Foreign arrivals grew 17 percent in February

Foreign arrivals grew 17 percent in February
The Central Bank of The Bahamas logo.

NASSAU, BAHAMAS — Foreign arrivals grew by 17 percent for the month of February, according to the Central Bank.

The bank noted the tourism industry had recorded growth ahead of the COVID-19 tourism industry fall-out in its monthly economic and financial development report for March 2020.

The regulator underscored the increase in arrivals extended the 13.9 percent growth during the same period in the previous year. In the underlying developments, sea traffic gains (largely cruise visitors) accelerated to 23.6 percent, after a 12.1 percent rise the prior year.

The Central Bank further noted that air arrivals decreased by 3.1 percent in a reversal from the 19.7 percent expansion in 2019 that had captured the hotel capacity boost from Baha Mar.

The Central Bank also noted that based on the latest data from The Bahamas Hotel & Tourism Association (BHTA) and the Ministry of Tourism, pricing and occupancy trends among large surveyed resorts culminated in a marginal hotel room revenue growth of 1 percent during February.

“This reflected a 0.7 percent decrease in the average daily room rate (ADR) to $272.24, and a 1.8 percent growth in room night sales. However, the average hotel occupancy rate fell by 1.1 percentage points, to 76.5 percent.  For the year-to-date, room revenue declined by 1 percent as the ADR reduced by 1.1 percent to $266.71, and the average occupancy rate moved lower by 0.8 percentage points to 72.8 percent, despite a 1 percent rise in the number of room nights sold.”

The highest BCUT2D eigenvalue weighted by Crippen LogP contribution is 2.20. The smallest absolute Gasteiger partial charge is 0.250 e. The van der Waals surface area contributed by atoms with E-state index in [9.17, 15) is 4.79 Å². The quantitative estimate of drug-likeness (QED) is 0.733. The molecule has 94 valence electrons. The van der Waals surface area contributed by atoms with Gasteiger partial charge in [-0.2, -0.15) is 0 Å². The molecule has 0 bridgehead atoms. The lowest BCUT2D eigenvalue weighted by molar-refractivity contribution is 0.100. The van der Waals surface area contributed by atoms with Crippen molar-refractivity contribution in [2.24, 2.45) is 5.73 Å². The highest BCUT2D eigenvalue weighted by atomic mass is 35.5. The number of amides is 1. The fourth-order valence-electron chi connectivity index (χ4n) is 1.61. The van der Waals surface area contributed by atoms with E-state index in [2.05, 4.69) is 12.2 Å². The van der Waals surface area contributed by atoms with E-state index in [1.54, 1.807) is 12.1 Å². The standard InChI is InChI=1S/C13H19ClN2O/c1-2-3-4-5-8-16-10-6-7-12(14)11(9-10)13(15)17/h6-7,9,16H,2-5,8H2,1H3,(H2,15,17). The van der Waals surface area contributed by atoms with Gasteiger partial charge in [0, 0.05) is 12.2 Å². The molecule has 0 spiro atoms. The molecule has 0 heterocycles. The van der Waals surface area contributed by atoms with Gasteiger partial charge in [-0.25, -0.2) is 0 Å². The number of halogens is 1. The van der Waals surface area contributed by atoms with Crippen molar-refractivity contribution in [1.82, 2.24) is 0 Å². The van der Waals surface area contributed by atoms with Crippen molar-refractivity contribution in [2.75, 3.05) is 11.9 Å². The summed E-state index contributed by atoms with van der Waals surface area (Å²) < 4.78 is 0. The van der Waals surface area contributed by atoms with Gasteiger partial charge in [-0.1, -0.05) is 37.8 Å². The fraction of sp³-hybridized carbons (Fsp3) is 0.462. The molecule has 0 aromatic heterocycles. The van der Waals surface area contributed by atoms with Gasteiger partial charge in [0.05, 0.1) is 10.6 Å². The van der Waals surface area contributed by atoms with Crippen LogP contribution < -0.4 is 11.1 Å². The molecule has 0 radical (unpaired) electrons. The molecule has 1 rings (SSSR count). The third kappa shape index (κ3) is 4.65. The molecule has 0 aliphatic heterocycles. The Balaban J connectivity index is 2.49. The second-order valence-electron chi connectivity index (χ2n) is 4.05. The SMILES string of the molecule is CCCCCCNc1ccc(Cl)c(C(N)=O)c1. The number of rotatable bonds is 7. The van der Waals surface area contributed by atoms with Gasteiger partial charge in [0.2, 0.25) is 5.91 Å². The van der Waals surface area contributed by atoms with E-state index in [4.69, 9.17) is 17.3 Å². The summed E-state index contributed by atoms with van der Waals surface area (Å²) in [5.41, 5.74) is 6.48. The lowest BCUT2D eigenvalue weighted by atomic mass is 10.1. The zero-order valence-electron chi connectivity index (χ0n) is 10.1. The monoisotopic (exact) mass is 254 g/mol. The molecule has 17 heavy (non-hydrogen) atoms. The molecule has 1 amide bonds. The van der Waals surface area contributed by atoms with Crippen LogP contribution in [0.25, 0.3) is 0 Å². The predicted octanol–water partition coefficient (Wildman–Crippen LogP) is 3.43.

Frank Comito, head of the Caribbean Hotel and Tourism Association (CHTA) recently called on those international tour operators which have delayed paying hotels for services delivered to the operators’ clients as early as January to expedite reimbursements.

According to Comito, CEO and Director General of the CHTA, in a letter to major trade organizations representing the bulk of tour operators that do business with the Caribbean, said that nearly 70 percent of hotels report that they have not been receiving timely reimbursements from tour operators for services provided during the first quarter of 2020.

According to Comito, a number of hotels reported outstanding amounts in excess of $1 million.

Comito stated: “We have become alarmed in recent weeks to learn of the extent to which some of your member tour operators are withholding reimbursements to hotels for services which were rendered as early as January and into February and March.”

Comito noted that hotels had been advised to expect reimbursement to take an average of 60 additional days, and as long as 120 days, from certain tour operators who cited staff shortages, high demand, and reduced cash flow as primary reasons for delays.

However, he pointed out that such payments were made to tour operators months in advance by travelers and were to be held in trust for payment to hotels shortly after the delivery of the services.